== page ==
Vindication is a complicated thing. On the one hand, it feels good to have your hunches borne out by others. On the other, it’s a bad thing when those hunches mean that the wines that so many people invested both money and emotion in turn out to be far less than they were initially led to believe.
I’m talking here about 2003 Bordeaux, wines from that famously hot year that thrilled so many critics in the beginning and that have not managed, in general, to stand the proverbial test of time.
Personally, I’ve never been a fan of these fruit-forward bottlings. The Bordeaux I tend to gravitate toward express their terroir above all else, and while you certainly need a solid core of fruit to make a young wine as enjoyable as possible, few things thrill quite as much as a whiff of warm clay or a fleeting note of minerality in these wines.
Now, in a fascinating and revealing column for The Financial Times, Jancis Robinson reports on a recent tasting of 2003s, and the results were not great. Aside from a few standouts, she was not terribly impressed with the rapidity of the wines’ evolutions. “My advice for the great majority of 2003 bordeaux is to drink them before the fruit recedes altogether,” she notes.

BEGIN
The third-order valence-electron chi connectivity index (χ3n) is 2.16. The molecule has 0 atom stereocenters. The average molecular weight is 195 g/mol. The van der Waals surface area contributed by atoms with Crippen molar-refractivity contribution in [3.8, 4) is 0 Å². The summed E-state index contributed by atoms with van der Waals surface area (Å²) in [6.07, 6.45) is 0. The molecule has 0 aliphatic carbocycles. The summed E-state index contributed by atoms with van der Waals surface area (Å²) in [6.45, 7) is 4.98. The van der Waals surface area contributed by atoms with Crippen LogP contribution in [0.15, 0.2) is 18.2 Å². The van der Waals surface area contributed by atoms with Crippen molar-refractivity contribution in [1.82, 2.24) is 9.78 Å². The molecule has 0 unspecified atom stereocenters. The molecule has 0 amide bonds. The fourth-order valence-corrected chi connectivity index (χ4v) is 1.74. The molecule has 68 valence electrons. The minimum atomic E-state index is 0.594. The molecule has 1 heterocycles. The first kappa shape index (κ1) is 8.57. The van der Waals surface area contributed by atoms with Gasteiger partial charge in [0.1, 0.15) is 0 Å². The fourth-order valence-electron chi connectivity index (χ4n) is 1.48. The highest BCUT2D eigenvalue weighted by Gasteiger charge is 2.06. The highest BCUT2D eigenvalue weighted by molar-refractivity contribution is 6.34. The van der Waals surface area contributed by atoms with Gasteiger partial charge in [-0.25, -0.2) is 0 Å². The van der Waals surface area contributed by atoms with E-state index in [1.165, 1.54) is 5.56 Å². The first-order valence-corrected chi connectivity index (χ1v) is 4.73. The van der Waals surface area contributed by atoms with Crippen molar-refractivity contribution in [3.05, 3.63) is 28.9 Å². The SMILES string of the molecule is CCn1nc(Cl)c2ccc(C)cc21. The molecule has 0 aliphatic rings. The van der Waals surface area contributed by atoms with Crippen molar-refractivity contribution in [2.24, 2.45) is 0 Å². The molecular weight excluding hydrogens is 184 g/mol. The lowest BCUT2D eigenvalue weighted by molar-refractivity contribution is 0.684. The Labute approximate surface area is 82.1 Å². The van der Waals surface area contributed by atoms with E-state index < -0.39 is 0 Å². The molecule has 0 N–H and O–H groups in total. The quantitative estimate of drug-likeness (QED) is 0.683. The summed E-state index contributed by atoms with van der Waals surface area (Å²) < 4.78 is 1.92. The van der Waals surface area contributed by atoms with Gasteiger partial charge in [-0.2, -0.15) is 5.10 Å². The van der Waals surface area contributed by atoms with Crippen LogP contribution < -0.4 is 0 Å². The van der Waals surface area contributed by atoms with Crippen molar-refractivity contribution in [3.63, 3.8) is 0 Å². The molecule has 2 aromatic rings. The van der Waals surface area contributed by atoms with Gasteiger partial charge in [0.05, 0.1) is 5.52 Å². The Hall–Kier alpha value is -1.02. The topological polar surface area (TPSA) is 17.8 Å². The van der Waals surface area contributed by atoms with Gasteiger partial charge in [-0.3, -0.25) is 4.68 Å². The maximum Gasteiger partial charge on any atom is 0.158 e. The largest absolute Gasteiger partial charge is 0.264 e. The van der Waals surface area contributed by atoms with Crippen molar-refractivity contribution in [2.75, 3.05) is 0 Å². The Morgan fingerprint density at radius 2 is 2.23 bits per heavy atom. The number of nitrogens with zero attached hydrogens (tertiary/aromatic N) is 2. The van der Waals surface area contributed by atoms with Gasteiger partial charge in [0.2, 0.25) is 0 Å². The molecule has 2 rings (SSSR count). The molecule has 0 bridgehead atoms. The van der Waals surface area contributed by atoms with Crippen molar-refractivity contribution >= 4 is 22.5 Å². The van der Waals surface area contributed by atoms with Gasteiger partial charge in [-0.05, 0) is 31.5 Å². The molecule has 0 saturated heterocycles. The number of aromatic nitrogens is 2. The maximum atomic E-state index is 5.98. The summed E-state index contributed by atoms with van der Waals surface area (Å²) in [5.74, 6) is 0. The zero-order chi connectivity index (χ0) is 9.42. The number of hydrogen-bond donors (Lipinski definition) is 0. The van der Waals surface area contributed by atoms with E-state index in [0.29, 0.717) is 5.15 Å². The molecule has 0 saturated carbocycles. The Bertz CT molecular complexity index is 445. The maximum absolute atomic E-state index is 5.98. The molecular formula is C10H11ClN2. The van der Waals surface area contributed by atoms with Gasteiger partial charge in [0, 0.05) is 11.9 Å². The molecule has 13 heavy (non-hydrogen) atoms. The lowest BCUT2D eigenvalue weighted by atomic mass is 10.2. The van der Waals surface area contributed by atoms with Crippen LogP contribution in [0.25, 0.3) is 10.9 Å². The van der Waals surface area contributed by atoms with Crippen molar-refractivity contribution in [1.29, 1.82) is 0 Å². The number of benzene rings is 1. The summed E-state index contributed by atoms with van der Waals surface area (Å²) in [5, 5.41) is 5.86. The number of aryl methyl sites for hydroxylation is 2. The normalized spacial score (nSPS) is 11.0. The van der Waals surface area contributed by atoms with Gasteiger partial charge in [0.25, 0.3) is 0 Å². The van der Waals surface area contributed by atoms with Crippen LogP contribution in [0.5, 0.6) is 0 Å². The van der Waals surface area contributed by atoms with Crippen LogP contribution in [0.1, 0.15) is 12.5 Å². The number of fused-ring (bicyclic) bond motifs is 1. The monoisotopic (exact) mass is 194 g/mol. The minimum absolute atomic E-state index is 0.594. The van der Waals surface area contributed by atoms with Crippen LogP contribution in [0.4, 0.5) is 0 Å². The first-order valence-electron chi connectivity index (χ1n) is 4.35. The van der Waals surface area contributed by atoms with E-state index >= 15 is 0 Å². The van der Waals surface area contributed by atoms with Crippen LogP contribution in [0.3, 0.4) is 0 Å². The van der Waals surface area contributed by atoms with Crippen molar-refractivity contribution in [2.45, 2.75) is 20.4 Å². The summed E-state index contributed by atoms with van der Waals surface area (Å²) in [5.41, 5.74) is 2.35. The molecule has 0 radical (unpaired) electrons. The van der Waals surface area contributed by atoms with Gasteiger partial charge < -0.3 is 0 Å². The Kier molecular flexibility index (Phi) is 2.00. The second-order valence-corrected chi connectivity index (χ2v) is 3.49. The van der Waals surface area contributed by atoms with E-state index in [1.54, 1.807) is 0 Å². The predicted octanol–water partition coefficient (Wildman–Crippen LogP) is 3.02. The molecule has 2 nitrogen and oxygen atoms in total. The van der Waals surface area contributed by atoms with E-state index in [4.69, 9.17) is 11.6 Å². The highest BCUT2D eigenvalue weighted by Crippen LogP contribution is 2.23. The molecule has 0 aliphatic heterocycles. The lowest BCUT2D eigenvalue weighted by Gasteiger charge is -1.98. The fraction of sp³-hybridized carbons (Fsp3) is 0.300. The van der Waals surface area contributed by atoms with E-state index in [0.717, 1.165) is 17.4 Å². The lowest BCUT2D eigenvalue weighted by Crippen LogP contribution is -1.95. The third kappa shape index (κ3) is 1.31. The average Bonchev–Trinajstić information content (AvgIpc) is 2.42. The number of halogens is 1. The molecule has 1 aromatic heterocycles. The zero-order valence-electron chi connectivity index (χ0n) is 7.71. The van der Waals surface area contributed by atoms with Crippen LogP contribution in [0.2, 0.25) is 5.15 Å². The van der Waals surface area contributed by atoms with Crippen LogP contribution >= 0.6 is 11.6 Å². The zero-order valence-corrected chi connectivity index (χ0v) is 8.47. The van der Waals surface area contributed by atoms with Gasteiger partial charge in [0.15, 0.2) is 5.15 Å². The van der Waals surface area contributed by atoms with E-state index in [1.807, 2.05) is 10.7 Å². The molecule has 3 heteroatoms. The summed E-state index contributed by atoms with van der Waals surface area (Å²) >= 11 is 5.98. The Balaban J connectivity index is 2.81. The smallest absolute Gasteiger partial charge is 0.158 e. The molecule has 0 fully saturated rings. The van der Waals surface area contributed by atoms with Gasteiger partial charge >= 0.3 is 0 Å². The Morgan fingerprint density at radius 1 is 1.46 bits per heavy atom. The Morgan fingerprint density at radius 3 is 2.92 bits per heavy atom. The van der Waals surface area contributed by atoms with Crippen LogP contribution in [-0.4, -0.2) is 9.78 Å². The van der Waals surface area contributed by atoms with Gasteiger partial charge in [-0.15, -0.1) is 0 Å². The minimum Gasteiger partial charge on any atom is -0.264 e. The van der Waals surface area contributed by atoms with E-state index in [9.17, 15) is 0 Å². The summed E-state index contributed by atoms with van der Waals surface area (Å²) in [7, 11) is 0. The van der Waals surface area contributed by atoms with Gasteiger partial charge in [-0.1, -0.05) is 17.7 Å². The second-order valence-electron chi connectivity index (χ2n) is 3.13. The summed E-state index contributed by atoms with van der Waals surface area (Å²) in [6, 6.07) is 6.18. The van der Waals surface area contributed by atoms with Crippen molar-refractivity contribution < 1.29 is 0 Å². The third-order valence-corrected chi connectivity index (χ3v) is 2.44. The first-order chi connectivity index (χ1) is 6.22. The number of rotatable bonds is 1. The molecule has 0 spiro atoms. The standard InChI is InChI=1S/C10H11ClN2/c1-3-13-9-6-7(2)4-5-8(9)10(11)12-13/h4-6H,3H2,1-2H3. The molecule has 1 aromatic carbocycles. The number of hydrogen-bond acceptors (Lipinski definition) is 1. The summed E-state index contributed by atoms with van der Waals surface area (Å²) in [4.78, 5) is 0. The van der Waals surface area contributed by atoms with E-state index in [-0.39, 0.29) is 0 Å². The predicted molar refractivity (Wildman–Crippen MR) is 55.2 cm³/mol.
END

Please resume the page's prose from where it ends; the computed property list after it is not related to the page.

Personally, I’ve always gained far more pleasure from vintages like 2004, whose more classic (some might say austere) profile tends to make for wines that are easier to enjoy with food, and whose generally more reasonable alcohol levels mean that you can drink more than a single glass without needing to rehydrate. Like all things vinous, it's a matter of taste. But it seems beyond question that these 2003s, in general, are destined for rather disappointingly short lives in the cellar.